Sugru $18. Duct tape has been a dad’s best friend for years, but when it comes to fixing, patching, modifying, or hacking things, there’s nothing quite like Sugru. The air-curing rubber can be formed by hand, bonds to most materials, and turns into a strong, flexible silicone rubber overnight.–Stett Holbrook
Printrbot Jr $499. If your dad is a maker, chances are he’s gotten the itch for a 3D printer. The Printrbot Jr. offers one of the lowest priced, yet high quality printers out there. The printer comes fully assembled and ready to use right out of the box. It weighs just over 6 pounds, runs on battery power, and folds up easily so it’s a highly portable device that allows anyone to take their making on the road.–Stett Holbrook.
Up! Mini $1,099. For a step up in price, the Up! Mini offers a highly accurate printer that is as good as machines that cost much more. The Up! prints in ABS plastic on a heated bed that’s safely concealed behind a closed door. The unit also includes a one-year warranty.–Stett Holbrook.
MakerBot Replicator 2 $2,199. For a big step up, the MakerBot Replicator 2 is arguably the cream of the new crop of consumer 3D printers. The printer boasts a beefy, 410 cubic inch build volume and can print with our without a computer. And it’s designed to be easy to use right out of the box.–Stett Holbrook.
Needle Felting Shark Kit $24.Needle felting transforms hunks of wool into a shape of your own choosing. This Woolbuddy kit provides tools and materials necessary to make one adorable shark. Pick up two kits and felt to your heart’s content.–Laura Cochrane.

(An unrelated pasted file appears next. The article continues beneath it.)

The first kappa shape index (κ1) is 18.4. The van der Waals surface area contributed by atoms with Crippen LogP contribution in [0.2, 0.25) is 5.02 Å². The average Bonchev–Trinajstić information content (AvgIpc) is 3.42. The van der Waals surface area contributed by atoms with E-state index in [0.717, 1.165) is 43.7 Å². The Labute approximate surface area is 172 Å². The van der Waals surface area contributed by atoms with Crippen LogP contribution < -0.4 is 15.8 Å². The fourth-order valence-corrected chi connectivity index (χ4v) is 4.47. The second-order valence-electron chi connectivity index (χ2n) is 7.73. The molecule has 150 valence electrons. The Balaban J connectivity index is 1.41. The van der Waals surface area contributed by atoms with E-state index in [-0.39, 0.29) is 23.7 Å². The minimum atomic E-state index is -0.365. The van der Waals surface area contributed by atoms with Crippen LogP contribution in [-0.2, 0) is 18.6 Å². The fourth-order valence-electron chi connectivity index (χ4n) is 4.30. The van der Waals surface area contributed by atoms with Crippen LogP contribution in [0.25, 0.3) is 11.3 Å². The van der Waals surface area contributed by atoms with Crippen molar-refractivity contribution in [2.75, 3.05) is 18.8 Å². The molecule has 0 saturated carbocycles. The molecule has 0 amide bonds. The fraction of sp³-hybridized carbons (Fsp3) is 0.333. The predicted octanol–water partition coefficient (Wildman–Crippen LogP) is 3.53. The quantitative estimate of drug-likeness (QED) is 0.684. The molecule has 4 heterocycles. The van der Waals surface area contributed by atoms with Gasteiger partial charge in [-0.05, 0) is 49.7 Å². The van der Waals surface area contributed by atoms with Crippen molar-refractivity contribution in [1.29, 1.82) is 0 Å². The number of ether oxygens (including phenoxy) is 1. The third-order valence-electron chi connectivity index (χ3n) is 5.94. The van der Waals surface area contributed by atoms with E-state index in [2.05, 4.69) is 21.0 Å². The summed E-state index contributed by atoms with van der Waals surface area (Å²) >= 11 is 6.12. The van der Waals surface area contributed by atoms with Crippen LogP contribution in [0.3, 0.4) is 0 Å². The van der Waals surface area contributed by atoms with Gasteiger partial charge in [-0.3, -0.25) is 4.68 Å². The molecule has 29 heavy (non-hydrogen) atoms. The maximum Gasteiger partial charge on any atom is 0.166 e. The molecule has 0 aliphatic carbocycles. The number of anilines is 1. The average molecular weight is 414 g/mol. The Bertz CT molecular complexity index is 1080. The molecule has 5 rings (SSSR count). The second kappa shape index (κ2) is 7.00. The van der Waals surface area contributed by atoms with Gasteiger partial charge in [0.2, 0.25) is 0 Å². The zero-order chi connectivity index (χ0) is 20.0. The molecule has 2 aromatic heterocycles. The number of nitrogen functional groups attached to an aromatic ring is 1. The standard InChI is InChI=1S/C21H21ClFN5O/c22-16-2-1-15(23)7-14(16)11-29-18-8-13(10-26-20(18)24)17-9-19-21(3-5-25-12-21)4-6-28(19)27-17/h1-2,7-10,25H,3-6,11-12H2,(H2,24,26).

Bare Conductive Card Kit $17.99. Rather than just making your dad a plain old card for Father’s Day, how about making cards with him that light up! You’ll both learn how to make a basic circuit with only a few materials: paper, LEDs, conductive paint, and batteries.–Laura Cochrane
ELEV-8 Quadcopter. $599. Spend a weekend building the ELEV-8 kit with dad and then take it to the skies! This quad is powerful enough to lift a small camera (up to 2 lbs.), so you can experiment with aerial photography. Don’t forget to pick up a crash pack as well, since dad will probably need to replace a few props after some practice sessions.–Eric Weinhoffer.
Brooklyn Aerodrome Flying Wing Kit. $299. Join your dad in a fun, quick build to complete Flying Wing kit by Brooklyn Aerodrome. The flexible body is extremely crash-resistant, so it’s perfect for first-time flyers!–Eric Weinhoffer.
Messograf Caliper Pen $28. A fine pen is always handy to have, but when it’s coupled with a German-engineered caliper set, the Messograf Caliper Pen makes itself pretty hard to pass up. You can use it to measure and mark with high precision whether it’s in inches or centimeters. Having been a staple amongst German auto mechanics, it also has a tire tread gauge engraved into it. –Michael Colombo.
Swiss Tech Utili-Key $12.99. With it’s doppelganger design, the Swiss Tech Utili-Key is a tool that you might forget is even there. Made in the shape of a standard key, it boasts straight and serrated blades, bottle opener, flat and Phillips head screwdrivers, and a tiny driver for eyeglasses and other small screws.–Michael Colombo.